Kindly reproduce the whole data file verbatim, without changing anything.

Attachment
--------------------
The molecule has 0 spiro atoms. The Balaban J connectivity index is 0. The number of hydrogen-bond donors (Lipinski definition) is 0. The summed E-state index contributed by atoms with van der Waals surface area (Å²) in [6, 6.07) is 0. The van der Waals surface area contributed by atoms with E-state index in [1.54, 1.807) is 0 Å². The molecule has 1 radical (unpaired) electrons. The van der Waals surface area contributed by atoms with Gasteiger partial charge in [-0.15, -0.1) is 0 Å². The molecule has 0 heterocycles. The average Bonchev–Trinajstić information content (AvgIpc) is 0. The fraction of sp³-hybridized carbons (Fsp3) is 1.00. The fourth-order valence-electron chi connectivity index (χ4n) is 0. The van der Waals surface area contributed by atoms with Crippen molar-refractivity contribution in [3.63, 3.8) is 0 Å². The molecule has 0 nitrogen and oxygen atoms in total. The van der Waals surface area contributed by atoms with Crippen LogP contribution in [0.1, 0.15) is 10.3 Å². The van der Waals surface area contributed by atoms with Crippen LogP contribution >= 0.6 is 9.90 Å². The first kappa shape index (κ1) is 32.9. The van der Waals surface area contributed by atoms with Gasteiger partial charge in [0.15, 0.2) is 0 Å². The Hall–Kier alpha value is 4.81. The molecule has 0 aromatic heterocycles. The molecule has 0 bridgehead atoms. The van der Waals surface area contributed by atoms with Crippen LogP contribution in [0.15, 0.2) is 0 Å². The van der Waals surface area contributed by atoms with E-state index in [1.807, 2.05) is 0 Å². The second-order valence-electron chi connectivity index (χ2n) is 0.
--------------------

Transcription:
The molecule has 0 spiro atoms. The Balaban J connectivity index is 0. The number of hydrogen-bond donors (Lipinski definition) is 0. The summed E-state index contributed by atoms with van der Waals surface area (Å²) in [6, 6.07) is 0. The van der Waals surface area contributed by atoms with E-state index in [1.54, 1.807) is 0 Å². The molecule has 1 radical (unpaired) electrons. The van der Waals surface area contributed by atoms with Gasteiger partial charge in [-0.15, -0.1) is 0 Å². The molecule has 0 heterocycles. The average Bonchev–Trinajstić information content (AvgIpc) is 0. The fraction of sp³-hybridized carbons (Fsp3) is 1.00. The fourth-order valence-electron chi connectivity index (χ4n) is 0. The van der Waals surface area contributed by atoms with Crippen molar-refractivity contribution in [3.63, 3.8) is 0 Å². The molecule has 0 nitrogen and oxygen atoms in total. The van der Waals surface area contributed by atoms with Crippen LogP contribution in [0.1, 0.15) is 10.3 Å². The van der Waals surface area contributed by atoms with Crippen LogP contribution >= 0.6 is 9.90 Å². The first kappa shape index (κ1) is 32.9. The van der Waals surface area contributed by atoms with Gasteiger partial charge in [0.15, 0.2) is 0 Å². The Hall–Kier alpha value is 4.81. The molecule has 0 aromatic heterocycles. The molecule has 0 bridgehead atoms. The van der Waals surface area contributed by atoms with Crippen LogP contribution in [0.15, 0.2) is 0 Å². The van der Waals surface area contributed by atoms with E-state index in [1.807, 2.05) is 0 Å². The second-order valence-electron chi connectivity index (χ2n) is 0.